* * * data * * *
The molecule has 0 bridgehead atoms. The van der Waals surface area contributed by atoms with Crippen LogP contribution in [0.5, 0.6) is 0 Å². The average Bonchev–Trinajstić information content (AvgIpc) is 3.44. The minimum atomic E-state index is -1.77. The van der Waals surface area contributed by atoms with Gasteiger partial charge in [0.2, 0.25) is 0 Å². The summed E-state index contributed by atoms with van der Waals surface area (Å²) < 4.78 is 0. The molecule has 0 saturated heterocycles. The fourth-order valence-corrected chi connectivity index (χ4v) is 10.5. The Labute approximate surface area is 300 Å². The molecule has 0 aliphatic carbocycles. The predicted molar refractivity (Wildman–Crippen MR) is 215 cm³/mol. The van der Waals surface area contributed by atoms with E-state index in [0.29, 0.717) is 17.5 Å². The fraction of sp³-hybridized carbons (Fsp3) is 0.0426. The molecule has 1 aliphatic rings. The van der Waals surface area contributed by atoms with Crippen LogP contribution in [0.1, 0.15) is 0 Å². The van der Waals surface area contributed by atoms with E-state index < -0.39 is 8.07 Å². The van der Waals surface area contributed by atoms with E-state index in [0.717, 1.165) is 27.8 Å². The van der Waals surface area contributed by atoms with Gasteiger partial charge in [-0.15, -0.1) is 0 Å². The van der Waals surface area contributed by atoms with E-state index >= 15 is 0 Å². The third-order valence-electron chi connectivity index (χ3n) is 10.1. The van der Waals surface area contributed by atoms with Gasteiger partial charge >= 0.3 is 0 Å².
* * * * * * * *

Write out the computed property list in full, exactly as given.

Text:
The molecule has 0 bridgehead atoms. The van der Waals surface area contributed by atoms with Crippen LogP contribution in [0.5, 0.6) is 0 Å². The average Bonchev–Trinajstić information content (AvgIpc) is 3.44. The minimum atomic E-state index is -1.77. The van der Waals surface area contributed by atoms with Gasteiger partial charge in [0.2, 0.25) is 0 Å². The summed E-state index contributed by atoms with van der Waals surface area (Å²) < 4.78 is 0. The molecule has 0 saturated heterocycles. The fourth-order valence-corrected chi connectivity index (χ4v) is 10.5. The Labute approximate surface area is 300 Å². The molecule has 0 aliphatic carbocycles. The predicted molar refractivity (Wildman–Crippen MR) is 215 cm³/mol. The van der Waals surface area contributed by atoms with E-state index in [0.29, 0.717) is 17.5 Å². The fraction of sp³-hybridized carbons (Fsp3) is 0.0426. The molecule has 1 aliphatic rings. The van der Waals surface area contributed by atoms with Crippen LogP contribution in [0.1, 0.15) is 0 Å². The van der Waals surface area contributed by atoms with E-state index < -0.39 is 8.07 Å². The van der Waals surface area contributed by atoms with E-state index in [0.717, 1.165) is 27.8 Å². The van der Waals surface area contributed by atoms with Gasteiger partial charge in [-0.15, -0.1) is 0 Å². The van der Waals surface area contributed by atoms with E-state index >= 15 is 0 Å². The third-order valence-electron chi connectivity index (χ3n) is 10.1. The van der Waals surface area contributed by atoms with Gasteiger partial charge >= 0.3 is 0 Å².